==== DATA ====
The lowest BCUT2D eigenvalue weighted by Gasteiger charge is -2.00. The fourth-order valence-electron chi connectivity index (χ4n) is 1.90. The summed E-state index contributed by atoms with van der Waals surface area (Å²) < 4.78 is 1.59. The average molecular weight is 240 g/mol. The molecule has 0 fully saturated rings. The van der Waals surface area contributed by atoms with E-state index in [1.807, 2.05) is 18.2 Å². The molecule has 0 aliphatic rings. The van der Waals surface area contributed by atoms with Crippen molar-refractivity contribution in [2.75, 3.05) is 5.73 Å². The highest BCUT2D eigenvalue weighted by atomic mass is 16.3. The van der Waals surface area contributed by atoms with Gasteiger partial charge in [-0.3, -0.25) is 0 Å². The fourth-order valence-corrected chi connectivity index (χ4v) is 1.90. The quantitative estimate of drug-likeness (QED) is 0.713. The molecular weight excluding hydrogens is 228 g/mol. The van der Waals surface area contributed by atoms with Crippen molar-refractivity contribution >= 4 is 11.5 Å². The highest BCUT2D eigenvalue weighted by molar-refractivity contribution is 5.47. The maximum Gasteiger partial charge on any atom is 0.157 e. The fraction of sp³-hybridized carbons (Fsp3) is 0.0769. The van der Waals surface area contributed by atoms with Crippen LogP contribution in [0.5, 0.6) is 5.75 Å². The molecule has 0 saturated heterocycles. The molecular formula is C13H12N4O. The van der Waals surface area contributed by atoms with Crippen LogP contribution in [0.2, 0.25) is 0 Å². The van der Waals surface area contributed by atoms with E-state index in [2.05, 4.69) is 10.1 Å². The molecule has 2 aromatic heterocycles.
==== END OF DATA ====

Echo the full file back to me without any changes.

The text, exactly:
The lowest BCUT2D eigenvalue weighted by Gasteiger charge is -2.00. The fourth-order valence-electron chi connectivity index (χ4n) is 1.90. The summed E-state index contributed by atoms with van der Waals surface area (Å²) < 4.78 is 1.59. The average molecular weight is 240 g/mol. The molecule has 0 fully saturated rings. The van der Waals surface area contributed by atoms with E-state index in [1.807, 2.05) is 18.2 Å². The molecule has 0 aliphatic rings. The van der Waals surface area contributed by atoms with Crippen molar-refractivity contribution in [2.75, 3.05) is 5.73 Å². The highest BCUT2D eigenvalue weighted by atomic mass is 16.3. The van der Waals surface area contributed by atoms with Gasteiger partial charge in [-0.3, -0.25) is 0 Å². The fourth-order valence-corrected chi connectivity index (χ4v) is 1.90. The quantitative estimate of drug-likeness (QED) is 0.713. The molecular weight excluding hydrogens is 228 g/mol. The van der Waals surface area contributed by atoms with Crippen molar-refractivity contribution >= 4 is 11.5 Å². The highest BCUT2D eigenvalue weighted by molar-refractivity contribution is 5.47. The maximum Gasteiger partial charge on any atom is 0.157 e. The fraction of sp³-hybridized carbons (Fsp3) is 0.0769. The van der Waals surface area contributed by atoms with Crippen LogP contribution in [0.5, 0.6) is 5.75 Å². The molecule has 0 saturated heterocycles. The molecular formula is C13H12N4O. The van der Waals surface area contributed by atoms with Crippen LogP contribution in [0.2, 0.25) is 0 Å². The van der Waals surface area contributed by atoms with E-state index in [2.05, 4.69) is 10.1 Å². The molecule has 2 aromatic heterocycles.